You can see that the leftists basically see the same facts and events in the external world – they just evaluate them in the illogical or unethical way because their brains and value systems are upside down, perverse, logically incoherent, and full of hypocrisy, jealousy, libels, and ideological garbage. In our perspective, the observations above are arguments in favor of large denominations because we want our and people's lives to be more convenient. For Summers, they are arguments against $100 bills because he wants the people's lives to be inconvenient.

The idea that the people dealing with amounts of money that make the usage of $100 bills desirable are "criminals" is a chapter from the Marxist propaganda booklets that we were throwing to the trash 25 years ago but we could have sold them to Harvard which would pay for them as if they were precious gems of culture. All the efforts to equate the financial success with crime are radical Marxist memes and as far as I can say, people spreading this garbage should be waterboarded at Gitmo.

In reality, $100 bills are more likely to be used by those who have been successful. They may include the people who were successful in criminal activities. But there are also many losers who are criminals but they're simply not equally skillful so what they're stealing may always be conveniently organized in $50 or smaller bills. And there are lots of people dealing with lots of cash who have earned it in a totally well-deserved way.

The idea that 80% of the economy is basically criminal – and that the large concentration of the capital has to be discouraged – is either a profound misunderstanding of the very tenets of capitalism (and the progress of the human society in general), or a frontal attack on capitalism.

By the way, the largest Czech banknotes are CZK [Czech crown] 5000, 2000, and 1000 ($210, $84, $42 according to the current rate) which represent 27%, 37%, or 27% of the cash in circulation, respectively. The large euro banknote, €500, is even larger, about $600, and the ECB may be thinking about banning it for Summers-like "anti-corruption" or "anti-criminal" reasons, too.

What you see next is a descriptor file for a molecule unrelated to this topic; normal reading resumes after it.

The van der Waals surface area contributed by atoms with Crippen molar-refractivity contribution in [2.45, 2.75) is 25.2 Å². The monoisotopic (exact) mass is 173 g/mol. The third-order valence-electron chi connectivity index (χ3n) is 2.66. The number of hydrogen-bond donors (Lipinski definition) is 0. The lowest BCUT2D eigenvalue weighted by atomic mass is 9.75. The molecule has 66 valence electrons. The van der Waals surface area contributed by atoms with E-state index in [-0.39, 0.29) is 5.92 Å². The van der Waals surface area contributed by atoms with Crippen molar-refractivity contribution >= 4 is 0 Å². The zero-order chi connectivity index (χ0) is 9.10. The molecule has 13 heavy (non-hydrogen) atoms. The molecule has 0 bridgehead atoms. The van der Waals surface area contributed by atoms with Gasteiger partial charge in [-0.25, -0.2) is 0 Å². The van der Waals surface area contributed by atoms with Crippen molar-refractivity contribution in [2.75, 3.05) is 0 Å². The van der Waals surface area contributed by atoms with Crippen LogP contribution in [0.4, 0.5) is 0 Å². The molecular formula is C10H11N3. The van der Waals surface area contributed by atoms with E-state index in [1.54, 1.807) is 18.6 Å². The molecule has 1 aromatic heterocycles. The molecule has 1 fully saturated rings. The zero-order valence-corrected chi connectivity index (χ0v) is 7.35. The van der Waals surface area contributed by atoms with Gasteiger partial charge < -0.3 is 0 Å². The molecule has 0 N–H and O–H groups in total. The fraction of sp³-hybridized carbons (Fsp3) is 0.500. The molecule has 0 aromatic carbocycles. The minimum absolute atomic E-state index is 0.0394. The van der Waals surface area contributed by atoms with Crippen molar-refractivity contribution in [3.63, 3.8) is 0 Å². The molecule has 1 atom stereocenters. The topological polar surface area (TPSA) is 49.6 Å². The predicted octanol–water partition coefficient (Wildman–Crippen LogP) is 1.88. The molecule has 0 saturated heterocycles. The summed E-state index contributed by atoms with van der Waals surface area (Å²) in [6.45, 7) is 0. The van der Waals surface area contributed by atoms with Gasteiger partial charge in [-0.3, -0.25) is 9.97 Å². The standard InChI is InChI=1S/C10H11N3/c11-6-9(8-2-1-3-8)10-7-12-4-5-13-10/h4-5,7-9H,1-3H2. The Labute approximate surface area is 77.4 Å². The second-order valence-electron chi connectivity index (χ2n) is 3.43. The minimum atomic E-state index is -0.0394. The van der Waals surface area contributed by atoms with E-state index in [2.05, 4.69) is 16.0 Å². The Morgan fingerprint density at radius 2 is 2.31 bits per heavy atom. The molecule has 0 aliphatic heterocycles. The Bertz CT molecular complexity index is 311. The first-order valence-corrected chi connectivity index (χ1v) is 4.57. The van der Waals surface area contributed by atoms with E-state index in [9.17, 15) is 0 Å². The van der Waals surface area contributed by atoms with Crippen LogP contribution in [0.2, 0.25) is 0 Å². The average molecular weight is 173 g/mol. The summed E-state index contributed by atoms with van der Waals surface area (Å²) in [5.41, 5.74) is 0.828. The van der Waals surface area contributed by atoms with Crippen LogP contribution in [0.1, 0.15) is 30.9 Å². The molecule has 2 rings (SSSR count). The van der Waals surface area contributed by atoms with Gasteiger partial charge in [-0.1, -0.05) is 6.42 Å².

Yesterday I downloaded AdVenture Capitalist, a very simple yet funny game for Android tablets. You click at a lemon and earn your $1. You may invest it, buy newspapers, use the newspapers to earn $2, and so on. Later you hire managers who do the clicking for you and your wealth is basically growing exponentially. In a few hours, you may get to quadrillion dollars. ;-) You may also move your activities to the Moon and Mars where the profits become really astronomical – and counted in pendregummilions, serpentvirgintillions (my improvement), and other units.

Larry Summers should download the game and achieve the wealth of one quadrillion dollars. But in his case, he is only allowed to do transactions at most $50 per click. I am curious whether he will succeed. Incidentally, can someone tell me where should I click to transfer my quadrillions to PayPal? :-)

The actual political underpinnings of similar proposals are obvious. Summers is a leftist and he just wants to strip the people of their freedom – especially the extra freedom that comes with larger amounts of cash. He wants the individual citizens to be at most slaves serving the Big Government or dependent on the Big Government and he wants to be close to the Big Government, the slavemaster that has the full control over all the non-trivial acts of all the citizens.

OK, maybe it's just me but I prefer a society of basically free people who build great things and who sometimes steal a large multiple of $100 or are bribed or shoot a pro-Big-Government politician (or former politician) whose proposal was simply over the edge – over the regime that makes all these things impossible.